Software giant Salesforce launched an initiative called Green Code this week that is designed to help reduce carbon emissions resulting from the software development lifecycle.
The initiative Green Code offers sustainability best practices to help software designers and developers, as well as UX designers, system architects, and IT operations managers, move toward more sustainable software development practices.
The guide offers insights on how to reduce energy usage during development, building in operations efficiencies and deploying tactics such as integrating reusable APIs.
A Salesforce survey of more than 1,000 U.S., U.K., and Australia-based technologists indicates three-quarters of IT professionals want to develop software applications that do less harm to the environment.
The information and communication technology sector is responsible for up to 3.9% of global emissions — almost as much as the airline and shipping industries, according to Boris Gamazaychikov, head of the emissions reduction program, ESG, and sustainability for Salesforce.
"These emissions are expected to rise as organizations increasingly rely on software to drive their operations and accelerate their digital transformation," he said.
Why Optimizing Code Is a Must
While sustainability efforts to date have been largely focused on hardware efficiency and electric grid decarbonization, optimizing the code that comprises these applications is a powerful leverage point that is essential to meeting commitments under the Paris Agreement, he added.
"Cost management alone won't achieve global sustainability goals," Gamazaychikov said.
"That's why we believe our Sustainability Guide for Salesforce Technology offers practical recommendations for designing apps and writing code so all technologists behind the keyboard — from UX designers and software developers to system architects and IT operations managers — can make critical contributions to protecting the planet."
As Salesforce's research revealed, while technologists want to act, they report little knowledge or training around sustainable development at their job.
"We believe this is a huge untapped opportunity in the industry," Gamazaychikov explained. "In fact, lack of insight into how to develop sustainable software is cited as the top barrier to doing so among this audience."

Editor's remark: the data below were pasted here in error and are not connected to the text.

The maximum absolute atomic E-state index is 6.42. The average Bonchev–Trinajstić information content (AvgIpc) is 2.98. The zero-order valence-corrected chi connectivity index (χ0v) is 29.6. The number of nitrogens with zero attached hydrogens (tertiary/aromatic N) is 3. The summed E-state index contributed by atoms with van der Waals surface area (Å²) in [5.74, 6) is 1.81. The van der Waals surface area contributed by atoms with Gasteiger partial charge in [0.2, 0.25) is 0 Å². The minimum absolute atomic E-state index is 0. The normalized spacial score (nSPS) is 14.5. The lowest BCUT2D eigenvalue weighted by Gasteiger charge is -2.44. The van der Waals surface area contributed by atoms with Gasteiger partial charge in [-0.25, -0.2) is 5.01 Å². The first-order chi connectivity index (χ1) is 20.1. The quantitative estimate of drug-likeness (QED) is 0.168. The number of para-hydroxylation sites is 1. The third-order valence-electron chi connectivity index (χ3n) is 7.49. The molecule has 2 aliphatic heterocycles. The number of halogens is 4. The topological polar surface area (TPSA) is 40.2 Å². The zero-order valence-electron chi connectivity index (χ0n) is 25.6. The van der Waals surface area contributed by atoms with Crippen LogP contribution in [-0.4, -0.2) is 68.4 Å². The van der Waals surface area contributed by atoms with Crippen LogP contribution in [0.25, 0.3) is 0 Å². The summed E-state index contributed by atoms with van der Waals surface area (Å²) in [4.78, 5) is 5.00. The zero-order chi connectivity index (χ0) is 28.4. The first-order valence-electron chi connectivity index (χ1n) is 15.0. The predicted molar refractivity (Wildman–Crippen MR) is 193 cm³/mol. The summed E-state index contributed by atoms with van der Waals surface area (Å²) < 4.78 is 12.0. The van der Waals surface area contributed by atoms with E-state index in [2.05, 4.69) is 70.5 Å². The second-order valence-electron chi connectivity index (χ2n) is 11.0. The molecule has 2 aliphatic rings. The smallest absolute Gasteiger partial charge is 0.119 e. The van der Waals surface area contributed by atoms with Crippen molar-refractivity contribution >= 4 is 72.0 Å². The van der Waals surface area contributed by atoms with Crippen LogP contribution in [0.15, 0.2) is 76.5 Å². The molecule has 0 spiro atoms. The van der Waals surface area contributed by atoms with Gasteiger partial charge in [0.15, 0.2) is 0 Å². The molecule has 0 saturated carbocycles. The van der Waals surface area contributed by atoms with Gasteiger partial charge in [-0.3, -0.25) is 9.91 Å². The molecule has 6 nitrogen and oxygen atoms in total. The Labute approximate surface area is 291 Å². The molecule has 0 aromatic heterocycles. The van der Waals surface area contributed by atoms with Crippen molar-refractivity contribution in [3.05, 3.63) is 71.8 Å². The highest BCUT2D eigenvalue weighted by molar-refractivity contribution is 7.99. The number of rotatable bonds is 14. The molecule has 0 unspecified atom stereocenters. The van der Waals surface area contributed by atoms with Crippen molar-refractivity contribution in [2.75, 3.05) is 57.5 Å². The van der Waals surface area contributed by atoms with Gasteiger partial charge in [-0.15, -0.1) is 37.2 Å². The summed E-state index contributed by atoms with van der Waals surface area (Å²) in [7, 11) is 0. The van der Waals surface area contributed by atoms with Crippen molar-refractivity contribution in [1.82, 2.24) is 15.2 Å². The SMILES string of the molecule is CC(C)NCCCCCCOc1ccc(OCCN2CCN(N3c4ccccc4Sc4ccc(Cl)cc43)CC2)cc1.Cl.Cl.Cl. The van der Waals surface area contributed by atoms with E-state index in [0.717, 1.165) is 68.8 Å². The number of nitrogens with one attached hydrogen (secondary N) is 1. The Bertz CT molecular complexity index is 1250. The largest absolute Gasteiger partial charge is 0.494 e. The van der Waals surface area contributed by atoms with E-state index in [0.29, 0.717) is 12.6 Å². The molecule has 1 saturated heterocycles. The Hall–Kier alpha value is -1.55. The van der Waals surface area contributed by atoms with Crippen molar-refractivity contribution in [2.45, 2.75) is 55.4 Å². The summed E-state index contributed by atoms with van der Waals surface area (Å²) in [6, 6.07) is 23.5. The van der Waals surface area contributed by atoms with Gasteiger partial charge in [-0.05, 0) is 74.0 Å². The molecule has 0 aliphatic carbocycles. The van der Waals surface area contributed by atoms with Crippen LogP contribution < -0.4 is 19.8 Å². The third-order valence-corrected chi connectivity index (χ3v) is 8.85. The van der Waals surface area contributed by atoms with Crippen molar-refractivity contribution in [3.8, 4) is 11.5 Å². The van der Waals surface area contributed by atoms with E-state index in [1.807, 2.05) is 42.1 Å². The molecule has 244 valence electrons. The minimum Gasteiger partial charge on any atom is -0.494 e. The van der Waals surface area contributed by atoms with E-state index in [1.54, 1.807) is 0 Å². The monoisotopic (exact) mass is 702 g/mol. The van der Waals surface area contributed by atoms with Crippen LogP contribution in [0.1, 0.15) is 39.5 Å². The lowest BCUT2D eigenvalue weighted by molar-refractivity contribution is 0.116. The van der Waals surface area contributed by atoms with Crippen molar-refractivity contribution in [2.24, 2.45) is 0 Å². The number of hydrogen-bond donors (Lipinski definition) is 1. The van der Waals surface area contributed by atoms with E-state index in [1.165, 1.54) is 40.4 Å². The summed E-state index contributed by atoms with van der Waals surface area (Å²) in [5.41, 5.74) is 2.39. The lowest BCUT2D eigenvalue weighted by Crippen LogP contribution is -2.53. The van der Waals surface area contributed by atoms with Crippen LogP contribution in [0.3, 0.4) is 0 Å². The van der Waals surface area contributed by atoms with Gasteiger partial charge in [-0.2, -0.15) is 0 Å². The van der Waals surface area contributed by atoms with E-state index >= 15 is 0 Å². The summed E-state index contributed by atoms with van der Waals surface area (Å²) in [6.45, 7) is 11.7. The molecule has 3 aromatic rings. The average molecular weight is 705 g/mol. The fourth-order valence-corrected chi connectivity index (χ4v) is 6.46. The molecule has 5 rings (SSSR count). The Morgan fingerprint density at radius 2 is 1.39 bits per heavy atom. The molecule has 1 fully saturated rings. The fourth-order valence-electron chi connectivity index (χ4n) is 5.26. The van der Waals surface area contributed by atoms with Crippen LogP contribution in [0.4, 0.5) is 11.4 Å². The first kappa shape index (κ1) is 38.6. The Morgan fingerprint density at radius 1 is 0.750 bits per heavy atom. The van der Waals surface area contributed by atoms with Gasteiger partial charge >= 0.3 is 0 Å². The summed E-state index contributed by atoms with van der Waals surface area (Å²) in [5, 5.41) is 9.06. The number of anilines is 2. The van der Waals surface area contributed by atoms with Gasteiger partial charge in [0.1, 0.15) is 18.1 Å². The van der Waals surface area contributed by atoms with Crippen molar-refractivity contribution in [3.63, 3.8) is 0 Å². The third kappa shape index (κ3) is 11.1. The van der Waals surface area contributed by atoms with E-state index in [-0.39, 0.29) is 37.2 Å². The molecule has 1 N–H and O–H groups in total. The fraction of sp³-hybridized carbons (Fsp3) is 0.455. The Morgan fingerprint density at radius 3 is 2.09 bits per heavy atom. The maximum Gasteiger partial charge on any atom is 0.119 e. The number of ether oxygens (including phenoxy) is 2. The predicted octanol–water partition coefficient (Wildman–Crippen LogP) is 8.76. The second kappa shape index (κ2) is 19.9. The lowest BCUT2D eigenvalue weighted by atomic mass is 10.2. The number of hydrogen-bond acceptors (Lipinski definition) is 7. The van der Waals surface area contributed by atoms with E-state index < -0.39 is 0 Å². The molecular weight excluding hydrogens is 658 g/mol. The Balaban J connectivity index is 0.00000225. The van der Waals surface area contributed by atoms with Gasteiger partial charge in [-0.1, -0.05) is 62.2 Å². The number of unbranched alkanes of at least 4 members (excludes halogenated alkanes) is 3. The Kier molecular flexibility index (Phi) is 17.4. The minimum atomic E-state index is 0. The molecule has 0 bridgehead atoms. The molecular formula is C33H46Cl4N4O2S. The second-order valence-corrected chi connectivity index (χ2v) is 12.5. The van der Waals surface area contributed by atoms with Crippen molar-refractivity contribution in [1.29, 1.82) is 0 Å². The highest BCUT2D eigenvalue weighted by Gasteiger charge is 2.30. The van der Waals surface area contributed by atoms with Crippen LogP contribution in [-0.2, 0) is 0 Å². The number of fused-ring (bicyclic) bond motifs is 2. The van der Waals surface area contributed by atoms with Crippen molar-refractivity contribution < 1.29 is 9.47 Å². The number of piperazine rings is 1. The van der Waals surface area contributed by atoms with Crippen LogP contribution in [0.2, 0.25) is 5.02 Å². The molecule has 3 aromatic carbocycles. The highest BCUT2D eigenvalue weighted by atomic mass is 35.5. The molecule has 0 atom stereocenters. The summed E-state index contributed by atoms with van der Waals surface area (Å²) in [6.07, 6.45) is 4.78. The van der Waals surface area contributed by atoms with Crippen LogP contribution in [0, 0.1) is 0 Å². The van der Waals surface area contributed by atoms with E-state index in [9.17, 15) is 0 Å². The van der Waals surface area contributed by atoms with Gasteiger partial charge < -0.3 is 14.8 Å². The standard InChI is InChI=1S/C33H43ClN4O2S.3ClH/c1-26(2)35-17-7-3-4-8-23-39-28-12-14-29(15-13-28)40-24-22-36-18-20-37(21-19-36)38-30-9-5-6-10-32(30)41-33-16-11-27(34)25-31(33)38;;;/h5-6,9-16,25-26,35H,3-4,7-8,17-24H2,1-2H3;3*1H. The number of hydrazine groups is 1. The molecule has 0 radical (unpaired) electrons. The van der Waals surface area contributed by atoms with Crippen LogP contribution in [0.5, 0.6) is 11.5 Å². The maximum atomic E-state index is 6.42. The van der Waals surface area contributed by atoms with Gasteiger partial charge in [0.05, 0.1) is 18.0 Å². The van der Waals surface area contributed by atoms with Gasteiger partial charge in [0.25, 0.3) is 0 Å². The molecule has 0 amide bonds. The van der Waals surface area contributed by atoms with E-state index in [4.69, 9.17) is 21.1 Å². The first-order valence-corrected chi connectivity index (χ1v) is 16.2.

He pointed out that nearly half (45%) of technologists surveyed confess they don't know how to develop software applications that do less harm to the environment.
The process of developing, testing, and deploying software involves the use of energy-intensive hardware and infrastructure — data centers, servers, and transmission lines, according to Matthew Parin, Salesforce's product director for Hyperforce.
"To operate, these devices rely on electricity — which leads to carbon emissions when supplied by fossil fuels," he said. "As a result, software development is a significant contributor to the carbon footprint of the technology industry."
Parin added that optimizing the code that comprises these applications is a powerful leverage point that remains largely untapped.
"Salesforce is focusing on decarbonization efforts through innovations like Hyperforce, its public cloud infrastructure architecture built on 100% renewable energy, which will offer sustainability and functionality benefits to its customers," Parin said.
Promoting a Culture of Sustainability
Gamazaychikov noted that sustainable software development practices can help organizations achieve their ESG goals by reducing their carbon footprint and minimizing their impact on the planet.
"By adopting energy-efficient programming languages, optimizing cloud usage, and streamlining data storage, companies can lower their energy consumption and reduce waste — all of these can help promote a culture of sustainability," he said.
In addition to environmental benefits, sustainable software development can also have positive social and governance impacts by promoting transparency, accountability, and ethical practices in the organization's operations.
To track progress on its own sustainability, Salesforce created a metric called Carbon to Serve, which measures the emissions of its data centers relative to work performed by its applications.
Carbon to Serve measures the quantity of greenhouse gas emissions that it takes to deliver a Salesforce service or product, incorporating software efficiency, data center power usage effectiveness (PUE), and electric grid carbon content.
More efficient software (or hardware) produces higher outputs for every kilowatt hour of energy consumed (effectively reducing the carbon intensity).
Gamazaychikov said since establishing the metric in 2020, Salesforce has achieved a 26% reduction and aims to continue reducing emissions in the future.
"Being able to look at one specific number and analyze its variations — by geography or by product, for example — has been incredibly helpful as we work to decarbonize our IT infrastructure," he noted.
About the authorNathan Eddy is a freelance writer for ITPro Today. He has written for Popular Mechanics, Sales & Marketing Management Magazine, FierceMarkets, and CRN, among others. In 2012 he made his first documentary film, The Absent Column. He currently lives in Berlin.